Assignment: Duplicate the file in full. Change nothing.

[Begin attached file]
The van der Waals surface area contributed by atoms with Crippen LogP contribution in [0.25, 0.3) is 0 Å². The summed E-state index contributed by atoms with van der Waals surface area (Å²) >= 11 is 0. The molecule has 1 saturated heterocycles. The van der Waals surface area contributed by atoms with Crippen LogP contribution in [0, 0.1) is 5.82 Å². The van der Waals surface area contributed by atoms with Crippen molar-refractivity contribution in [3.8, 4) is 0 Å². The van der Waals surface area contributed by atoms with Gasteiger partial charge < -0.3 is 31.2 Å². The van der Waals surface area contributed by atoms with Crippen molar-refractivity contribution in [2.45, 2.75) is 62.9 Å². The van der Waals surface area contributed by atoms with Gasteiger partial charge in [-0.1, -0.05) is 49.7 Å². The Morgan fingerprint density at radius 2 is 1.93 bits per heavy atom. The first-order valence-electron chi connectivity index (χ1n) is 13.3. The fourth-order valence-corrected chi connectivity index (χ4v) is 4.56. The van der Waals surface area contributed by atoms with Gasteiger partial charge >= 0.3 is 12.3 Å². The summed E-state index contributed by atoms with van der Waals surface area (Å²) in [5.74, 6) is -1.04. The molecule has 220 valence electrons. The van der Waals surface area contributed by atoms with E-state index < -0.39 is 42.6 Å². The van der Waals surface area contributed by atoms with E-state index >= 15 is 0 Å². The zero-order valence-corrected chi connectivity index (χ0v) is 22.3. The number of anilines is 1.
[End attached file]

The van der Waals surface area contributed by atoms with Crippen LogP contribution in [0.25, 0.3) is 0 Å². The summed E-state index contributed by atoms with van der Waals surface area (Å²) >= 11 is 0. The molecule has 1 saturated heterocycles. The van der Waals surface area contributed by atoms with Crippen LogP contribution in [0, 0.1) is 5.82 Å². The van der Waals surface area contributed by atoms with Crippen molar-refractivity contribution in [3.8, 4) is 0 Å². The van der Waals surface area contributed by atoms with Gasteiger partial charge < -0.3 is 31.2 Å². The van der Waals surface area contributed by atoms with Crippen molar-refractivity contribution in [2.45, 2.75) is 62.9 Å². The van der Waals surface area contributed by atoms with Gasteiger partial charge in [-0.1, -0.05) is 49.7 Å². The Morgan fingerprint density at radius 2 is 1.93 bits per heavy atom. The first-order valence-electron chi connectivity index (χ1n) is 13.3. The fourth-order valence-corrected chi connectivity index (χ4v) is 4.56. The van der Waals surface area contributed by atoms with Gasteiger partial charge >= 0.3 is 12.3 Å². The summed E-state index contributed by atoms with van der Waals surface area (Å²) in [5.74, 6) is -1.04. The molecule has 220 valence electrons. The van der Waals surface area contributed by atoms with E-state index < -0.39 is 42.6 Å². The van der Waals surface area contributed by atoms with E-state index >= 15 is 0 Å². The zero-order valence-corrected chi connectivity index (χ0v) is 22.3. The number of anilines is 1.